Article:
A research article by Siarl Ferdinand published online last year provides some intriguing results of a survey into attitudes towards the revived Cornish language. The good news for the revivalists is that there was a broadly positive view of Cornish, with a majority of respondents declaring it was either ‘interesting’ or not being bothered either way. Meanwhile, a sizeable minority – around one in four – of non-learners expressed an interest in learning some Cornish.
The bad news is that a considerable minority – between a third and a half of the respondents – thought that supporting Cornish is a waste of resources. This group does not want it to be supported by the authorities or to appear on street signs (other than in placenames).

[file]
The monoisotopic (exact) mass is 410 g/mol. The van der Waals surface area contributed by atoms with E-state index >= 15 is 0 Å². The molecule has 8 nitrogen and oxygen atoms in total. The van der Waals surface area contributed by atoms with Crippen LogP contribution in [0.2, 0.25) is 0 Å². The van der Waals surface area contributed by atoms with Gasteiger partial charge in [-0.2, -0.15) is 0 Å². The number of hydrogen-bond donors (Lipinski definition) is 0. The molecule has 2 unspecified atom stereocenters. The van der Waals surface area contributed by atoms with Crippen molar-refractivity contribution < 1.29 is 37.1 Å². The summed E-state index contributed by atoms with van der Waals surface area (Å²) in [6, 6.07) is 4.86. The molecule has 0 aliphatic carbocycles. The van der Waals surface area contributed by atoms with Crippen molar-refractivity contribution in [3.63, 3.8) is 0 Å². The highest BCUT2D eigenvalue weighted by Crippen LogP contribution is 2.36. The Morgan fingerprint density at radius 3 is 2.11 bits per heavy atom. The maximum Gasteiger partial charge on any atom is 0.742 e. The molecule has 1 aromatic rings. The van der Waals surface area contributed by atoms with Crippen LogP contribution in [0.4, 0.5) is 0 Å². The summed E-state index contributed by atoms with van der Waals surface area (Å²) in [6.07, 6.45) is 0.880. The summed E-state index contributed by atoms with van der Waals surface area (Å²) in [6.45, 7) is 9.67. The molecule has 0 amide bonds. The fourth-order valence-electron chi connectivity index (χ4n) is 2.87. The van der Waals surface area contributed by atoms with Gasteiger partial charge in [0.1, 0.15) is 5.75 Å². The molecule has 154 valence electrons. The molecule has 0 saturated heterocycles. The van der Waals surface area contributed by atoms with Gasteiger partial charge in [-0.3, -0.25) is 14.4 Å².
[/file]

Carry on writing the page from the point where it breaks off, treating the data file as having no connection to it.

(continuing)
The survey also found that only one in five of the Cornish ‘speakers’ who completed the survey defined themselves as ‘fluent’. As many as 60% of the learners admitted that they couldn’t even hold a simple conversation in Cornish. With approximately 50 fluent speakers in Cornwall, there’s a fairly long way to go to achieve the Cornish Language Strategy’s rather ambitious aim of making Cornish a ‘community language’.
Interestingly, though perhaps not unexpectedly, the research also discovered quite a stark contrast in attitudes between those non-learners who identified as Cornish and those who did not. The latter group was much more hostile to official support for the language or its introduction into schools and expressed far less desire to learn it. Given the current high level of population growth and in-migration being encouraged by local and central government, the attitudes of in-migrants is set to be the key for the future of the Cornish language.